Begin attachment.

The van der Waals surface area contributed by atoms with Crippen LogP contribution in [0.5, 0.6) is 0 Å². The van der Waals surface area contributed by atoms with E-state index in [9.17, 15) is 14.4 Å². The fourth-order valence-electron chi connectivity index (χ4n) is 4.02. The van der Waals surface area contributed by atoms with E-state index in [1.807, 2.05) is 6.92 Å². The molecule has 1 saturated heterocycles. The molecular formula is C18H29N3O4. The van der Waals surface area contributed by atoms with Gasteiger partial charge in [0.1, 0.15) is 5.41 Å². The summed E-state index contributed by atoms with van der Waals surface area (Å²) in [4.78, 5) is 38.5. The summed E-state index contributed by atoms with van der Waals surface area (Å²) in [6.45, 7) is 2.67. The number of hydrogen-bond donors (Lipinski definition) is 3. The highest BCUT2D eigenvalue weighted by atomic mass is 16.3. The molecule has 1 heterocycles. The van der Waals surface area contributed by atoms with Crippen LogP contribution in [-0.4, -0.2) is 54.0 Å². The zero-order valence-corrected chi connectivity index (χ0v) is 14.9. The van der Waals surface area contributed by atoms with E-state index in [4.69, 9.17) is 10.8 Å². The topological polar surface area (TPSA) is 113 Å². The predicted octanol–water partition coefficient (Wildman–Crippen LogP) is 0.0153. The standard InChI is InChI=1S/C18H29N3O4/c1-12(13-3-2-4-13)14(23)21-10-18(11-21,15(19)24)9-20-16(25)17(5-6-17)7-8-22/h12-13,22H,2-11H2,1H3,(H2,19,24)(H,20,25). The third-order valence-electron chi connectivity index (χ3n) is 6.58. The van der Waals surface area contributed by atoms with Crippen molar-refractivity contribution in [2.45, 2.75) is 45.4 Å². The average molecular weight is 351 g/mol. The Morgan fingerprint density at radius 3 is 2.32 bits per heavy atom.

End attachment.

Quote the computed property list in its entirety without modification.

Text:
The van der Waals surface area contributed by atoms with Crippen LogP contribution in [0.5, 0.6) is 0 Å². The van der Waals surface area contributed by atoms with E-state index in [9.17, 15) is 14.4 Å². The fourth-order valence-electron chi connectivity index (χ4n) is 4.02. The van der Waals surface area contributed by atoms with E-state index in [1.807, 2.05) is 6.92 Å². The molecule has 1 saturated heterocycles. The molecular formula is C18H29N3O4. The van der Waals surface area contributed by atoms with Gasteiger partial charge in [0.1, 0.15) is 5.41 Å². The summed E-state index contributed by atoms with van der Waals surface area (Å²) in [4.78, 5) is 38.5. The summed E-state index contributed by atoms with van der Waals surface area (Å²) in [6.45, 7) is 2.67. The number of hydrogen-bond donors (Lipinski definition) is 3. The highest BCUT2D eigenvalue weighted by atomic mass is 16.3. The molecule has 1 heterocycles. The van der Waals surface area contributed by atoms with Crippen LogP contribution in [-0.4, -0.2) is 54.0 Å². The zero-order valence-corrected chi connectivity index (χ0v) is 14.9. The van der Waals surface area contributed by atoms with E-state index in [4.69, 9.17) is 10.8 Å². The topological polar surface area (TPSA) is 113 Å². The predicted octanol–water partition coefficient (Wildman–Crippen LogP) is 0.0153. The standard InChI is InChI=1S/C18H29N3O4/c1-12(13-3-2-4-13)14(23)21-10-18(11-21,15(19)24)9-20-16(25)17(5-6-17)7-8-22/h12-13,22H,2-11H2,1H3,(H2,19,24)(H,20,25). The third-order valence-electron chi connectivity index (χ3n) is 6.58. The van der Waals surface area contributed by atoms with Crippen molar-refractivity contribution in [2.45, 2.75) is 45.4 Å². The average molecular weight is 351 g/mol. The Morgan fingerprint density at radius 3 is 2.32 bits per heavy atom.